Furthermore, I've noticed in my tests that the rate at which HA publishers could be impacted by non-HA publishers depends on which node they are pointing to. This was consistent through multiple retries, but I'm not sure if it's intended or a bug. Below is best description of the process I can get so far for this test case:
1) Running 2 publishers to HA queues and 2 publishers to non-HA queues (all publishing to the same node, all queues are different and 'owned' by this node):
- non-HA queues throughput is same as baseline (~16K/s per queue)
- HA queues throughput is throttled based on assumingly HA-shared threshold (~4.5K/s per thread)
2) Running 2 publishers to HA queues on node 1 and 2 publishers to non-HA queues on node 2 (all queues are different and 'owned' by the node being published to):
- non-HA queues throughput is same as baseline (~16K/s per queue)
- HA queues throughput is throttled as if there were 4 threads publishing to HA queues! (~2K/s) Flow control bug?
It's obvious that for high performance/scalability HA queues are not good (currently we run all queues in production under HA policy). I'm going to add consumers next.
Today I've tested the overhead that "x-consistent-hash" exchange adds. In this test setup I had 16 queues with same weights behind hash exchange (by custom hash-header). All queues declared on same node, non-HA, publisher threads connecting to that node as well. Throughput numbers
1 thread - 9K/s
2 threads - 18K/s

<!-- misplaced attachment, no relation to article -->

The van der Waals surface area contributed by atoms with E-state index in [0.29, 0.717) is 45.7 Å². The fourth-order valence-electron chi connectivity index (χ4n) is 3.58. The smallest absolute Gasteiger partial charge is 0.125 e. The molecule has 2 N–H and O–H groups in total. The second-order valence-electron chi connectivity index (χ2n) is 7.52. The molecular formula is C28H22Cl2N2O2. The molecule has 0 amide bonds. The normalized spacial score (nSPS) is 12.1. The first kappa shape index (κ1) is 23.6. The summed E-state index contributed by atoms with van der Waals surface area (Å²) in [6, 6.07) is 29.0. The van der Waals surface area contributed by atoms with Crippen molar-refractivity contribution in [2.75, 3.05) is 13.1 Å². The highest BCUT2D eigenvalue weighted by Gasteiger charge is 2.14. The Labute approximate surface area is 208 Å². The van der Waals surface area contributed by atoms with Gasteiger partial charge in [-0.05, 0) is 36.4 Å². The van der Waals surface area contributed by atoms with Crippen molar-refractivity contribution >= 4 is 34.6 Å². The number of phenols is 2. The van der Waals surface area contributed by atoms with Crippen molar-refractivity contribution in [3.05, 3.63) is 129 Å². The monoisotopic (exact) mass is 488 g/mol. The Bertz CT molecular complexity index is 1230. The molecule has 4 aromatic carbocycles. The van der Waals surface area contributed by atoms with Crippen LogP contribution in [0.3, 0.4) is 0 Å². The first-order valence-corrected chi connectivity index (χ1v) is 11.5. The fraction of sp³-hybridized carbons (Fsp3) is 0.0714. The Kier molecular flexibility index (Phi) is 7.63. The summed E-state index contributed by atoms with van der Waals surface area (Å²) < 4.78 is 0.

4 threads - 40K/s
8 threads - 82K/s
16 threads - 95K/s
Publish rate is reduced by about a half, Rabbit CPU at 16 threads was constantly 99%+ busy.
The more I think about scaling RabbitMQ, the more I come with conclusion that cluster is no help. In the test case above for example it would not help at all to have a cluster as publishers have no means to know which node the message would end up going to and thus can't pick which node to connect for most efficient publishing (to avoid cross node synchronization overhead). It would be better to have multiple independent RabbitMQ brokers, each having multiple consumers with even load distribution (via hash exchange) and publishers randomly choosing which node to connect to.
Am I going crazy here or clustering feature of RabbitMQ is suited best for reliability and not scalability? I just don't see how it helps so far.
In reply to this post by Pavel
Correction: my test machines have 2 CPUs with 4 cores each. Additional 8 cores appeared as a result of hyperthreading. This explains why scaling pretty much stops at 8 concurrent publishers.
I should say that ~160K/s publishes per box is quite impressive and I'd be happy if I can get 50-70K/s throughput for simple publish/consume scenario. With that I wonder if performance improvements in 3.3 release will improve cross-node synchronization and throughput for HA queues.
On 06/05/14 23:47, Pavel wrote:
> I wonder if performance improvements in 3.3 release
> will improve cross-node synchronization and throughput for HA queues.
The specific improvements listed there won't improve throughput for HA
queues, unless you are publishing with 'mandatory' or are consuming with
a prefetch limit. However, there are other performance improvements in
3.3.x. Generally, I recommend performing tests with the latest RabbitMQ
and latest Erlang.
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I was benchmarking rabbitmq 3.5.3 mirrored cluster with 2 node AWS c3.2xlarge with 15GB and 8 cores and magnetic disk (ubuntu 14.04 )
and figures were very disappointing for me. HiPe compilation was false.
For 1 queue, 1 producer -> ~14k msg/s test with java Perl tool on separate aws instance c3.2xlarge.
and multiple producer threads not helping to increase the throughput.
Please suggest me some tuning or guidelines for it. let me know if you need more information